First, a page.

March 25, 2015 at 1:27 pm #434565
More and more experts are plping in every day!
http://www.goldderby.com/odds/experts/217/March 25, 2015 at 2:53 pm #434567
Ridiculous how few are predicting Hand to God for Best Play. I saw a preview the other day and I already bought a ticket to return after it opens. It’s absolutely brilliant, and has the benefit of being an American original. Boyer could win Play Actor.March 25, 2015 at 3:09 pm #434568
I think its just because many of the Experts likely haven’t seen Hand to God yet, and its categorized as a play that’s “out there”. Press week is fast approaching, and many may change their tune. …Or they wont and we will score more points than them 😉
Overall I feel people might have too much confidence in The Audience. Obviously Helen Mirren is in, and Judith Ivey too. And it will likely snag a costume design nomination. But there are so many other unique offerings vying for (likely) four spots, I dont think that top award is a slam dunk. The play as a whole hasnt been unanimously embraced.
Locks: Curious Incident, Wolf Hall Then…Bloodbath: Hand to God, Airline Highway, Constellations, Disgraced, The Audience, Fish in the Dark.
At least we have strong offering for new plays this year.March 25, 2015 at 5:22 pm #434569
^That’s my guess too.
I would consider Constellations a lock considering the reviews, its fantastic performance financially and the clout of stars in it who gave remarkable performances in addition to being big names (Gyllenhaal is my current 2nd place finisher behind Boyer and Wilson is my current winner…I haven’t seen Mirren yet). Many reviews of The Audience pointed out that it’s a strong vehicle for Mirren but a weak play overall, I think it may be vulnerable. I’m going to try to get a rush ticket this week, I’ll make a decision when I see it.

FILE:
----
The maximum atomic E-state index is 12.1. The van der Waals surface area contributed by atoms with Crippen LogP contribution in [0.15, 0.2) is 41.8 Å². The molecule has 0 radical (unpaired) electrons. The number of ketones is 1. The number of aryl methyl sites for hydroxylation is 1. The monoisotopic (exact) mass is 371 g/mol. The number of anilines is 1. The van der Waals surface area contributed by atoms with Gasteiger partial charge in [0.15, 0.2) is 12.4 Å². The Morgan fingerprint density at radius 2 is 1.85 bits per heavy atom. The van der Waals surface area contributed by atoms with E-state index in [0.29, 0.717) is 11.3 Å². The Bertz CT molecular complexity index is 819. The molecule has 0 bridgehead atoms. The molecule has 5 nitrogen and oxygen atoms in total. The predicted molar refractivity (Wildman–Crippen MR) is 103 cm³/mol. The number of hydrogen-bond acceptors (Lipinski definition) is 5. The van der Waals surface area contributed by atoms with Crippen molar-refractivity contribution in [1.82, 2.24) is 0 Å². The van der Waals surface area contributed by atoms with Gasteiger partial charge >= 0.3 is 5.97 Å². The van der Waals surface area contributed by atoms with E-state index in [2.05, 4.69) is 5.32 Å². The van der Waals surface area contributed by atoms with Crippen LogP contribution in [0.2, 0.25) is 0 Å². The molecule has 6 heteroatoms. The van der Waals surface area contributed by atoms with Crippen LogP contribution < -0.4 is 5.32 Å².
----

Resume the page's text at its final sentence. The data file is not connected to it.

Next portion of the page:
I’m also a bit surprised by the confidence many of them have in An American in Paris and lack of confidence in The Visit. I saw a preview of AAIP (will return after opening night) and I found that the story was incredibly sloppy and the show is held together by its wonderful dancing (which will probably win the choreography award). Meanwhile, The Visit is the final show to come from a legendary composing team that has been gestating and (hopefully) improving for over a decade now and is finally playing Broadway with a legend headlining it and a strong director at the reins. I will try to see it next week and report back, but I have a lot of confidence in this show and I’m surprised that it’s not considered a stronger contender.March 26, 2015 at 4:38 am #434570
Take these “experts” with a grain of salt. We know a lot more on these boards than they do. If you remember last year they were predicting Bullets Over Broadway even though I had been trumpeting for months that A Gentleman’s Guide would win. I actually saw Bullets and knew it wouldn’t even be nominated. They make predictions without having seen many of the shows.March 26, 2015 at 10:51 am #434571
Take these “experts” with a grain of salt. We know a lot more on these boards than they do… They make predictions without having seen many of the shows.
Unfortunately, I have to agree with Djoko that the experts don’t usually get it right until much later in the Tony Awards season, when the contenders are narrowed down to official nominees and a general consensus emerges.
Tom, would you be open to / interested in having some of the Tony forum posters do a slugfest before the official nominations? I think this small but very vocal group of contributers here have a tremendous finger on the theatre pulse, and I know a lot of us have seen a lot of the plays in contention this year!
Formerly known in the forums as PianoMann.March 26, 2015 at 11:06 am #434572
Agreed. I would bet that over 75% of the eventual Tony nominations will go to shows that haven’t opened yet. Between April 15 and April 23 alone, we will see the openings of Finding Neverland, The King and I, Fun Home, Living on Love, Doctor Zhivago, Something Rotten!, Airline Highway and The Visit. Right there you’re likely looking at all of the Best Musical nominees within that 9-day period. So any speculation at this point is underinformed at best, even though we all like to engage in it. This isn’t like the Oscars, where many contenders have been seen in their finished forms at festivals early enough to merit speculations. Yes, many of these productions have played out-of-town tryouts or been developing in various productions for a while. But we don’t have a finished product until that opening night.